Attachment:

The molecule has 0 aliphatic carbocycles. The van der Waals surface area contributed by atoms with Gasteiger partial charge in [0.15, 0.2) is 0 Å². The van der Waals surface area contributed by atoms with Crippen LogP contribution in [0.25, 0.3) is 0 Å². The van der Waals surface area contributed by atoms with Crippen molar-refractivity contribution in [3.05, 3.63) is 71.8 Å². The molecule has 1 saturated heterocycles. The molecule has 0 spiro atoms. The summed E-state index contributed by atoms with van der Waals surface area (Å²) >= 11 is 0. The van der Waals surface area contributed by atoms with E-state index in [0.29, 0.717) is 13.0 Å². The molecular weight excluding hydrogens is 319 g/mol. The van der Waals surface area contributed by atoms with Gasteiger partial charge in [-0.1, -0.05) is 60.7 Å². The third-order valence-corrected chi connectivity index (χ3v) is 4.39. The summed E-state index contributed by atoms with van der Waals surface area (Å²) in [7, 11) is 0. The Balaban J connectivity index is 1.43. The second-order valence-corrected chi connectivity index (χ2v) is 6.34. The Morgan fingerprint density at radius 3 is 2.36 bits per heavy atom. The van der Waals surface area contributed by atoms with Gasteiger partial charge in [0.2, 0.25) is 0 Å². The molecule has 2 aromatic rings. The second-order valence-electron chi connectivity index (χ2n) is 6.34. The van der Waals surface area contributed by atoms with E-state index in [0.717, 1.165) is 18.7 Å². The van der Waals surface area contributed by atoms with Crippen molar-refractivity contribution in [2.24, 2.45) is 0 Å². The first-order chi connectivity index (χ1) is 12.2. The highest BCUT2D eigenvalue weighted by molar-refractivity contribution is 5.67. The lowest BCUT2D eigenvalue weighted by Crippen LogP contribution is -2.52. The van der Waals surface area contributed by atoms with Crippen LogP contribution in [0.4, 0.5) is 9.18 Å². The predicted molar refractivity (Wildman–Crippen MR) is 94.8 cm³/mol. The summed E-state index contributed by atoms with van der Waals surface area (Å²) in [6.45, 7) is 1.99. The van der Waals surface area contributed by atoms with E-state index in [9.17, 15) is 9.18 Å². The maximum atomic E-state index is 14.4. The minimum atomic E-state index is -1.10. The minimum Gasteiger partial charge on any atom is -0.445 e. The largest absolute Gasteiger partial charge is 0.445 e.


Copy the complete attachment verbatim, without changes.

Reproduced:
The molecule has 0 aliphatic carbocycles. The van der Waals surface area contributed by atoms with Gasteiger partial charge in [0.15, 0.2) is 0 Å². The van der Waals surface area contributed by atoms with Crippen LogP contribution in [0.25, 0.3) is 0 Å². The van der Waals surface area contributed by atoms with Crippen molar-refractivity contribution in [3.05, 3.63) is 71.8 Å². The molecule has 1 saturated heterocycles. The molecule has 0 spiro atoms. The summed E-state index contributed by atoms with van der Waals surface area (Å²) >= 11 is 0. The van der Waals surface area contributed by atoms with E-state index in [0.29, 0.717) is 13.0 Å². The molecular weight excluding hydrogens is 319 g/mol. The van der Waals surface area contributed by atoms with Gasteiger partial charge in [-0.1, -0.05) is 60.7 Å². The third-order valence-corrected chi connectivity index (χ3v) is 4.39. The summed E-state index contributed by atoms with van der Waals surface area (Å²) in [7, 11) is 0. The Balaban J connectivity index is 1.43. The second-order valence-corrected chi connectivity index (χ2v) is 6.34. The Morgan fingerprint density at radius 3 is 2.36 bits per heavy atom. The van der Waals surface area contributed by atoms with Gasteiger partial charge in [0.2, 0.25) is 0 Å². The molecule has 2 aromatic rings. The second-order valence-electron chi connectivity index (χ2n) is 6.34. The van der Waals surface area contributed by atoms with E-state index in [0.717, 1.165) is 18.7 Å². The van der Waals surface area contributed by atoms with Crippen molar-refractivity contribution in [2.24, 2.45) is 0 Å². The first-order chi connectivity index (χ1) is 12.2. The highest BCUT2D eigenvalue weighted by molar-refractivity contribution is 5.67. The lowest BCUT2D eigenvalue weighted by Crippen LogP contribution is -2.52. The van der Waals surface area contributed by atoms with Crippen LogP contribution in [0.4, 0.5) is 9.18 Å². The predicted molar refractivity (Wildman–Crippen MR) is 94.8 cm³/mol. The summed E-state index contributed by atoms with van der Waals surface area (Å²) in [6.45, 7) is 1.99. The van der Waals surface area contributed by atoms with E-state index in [9.17, 15) is 9.18 Å². The maximum atomic E-state index is 14.4. The minimum atomic E-state index is -1.10. The minimum Gasteiger partial charge on any atom is -0.445 e. The largest absolute Gasteiger partial charge is 0.445 e.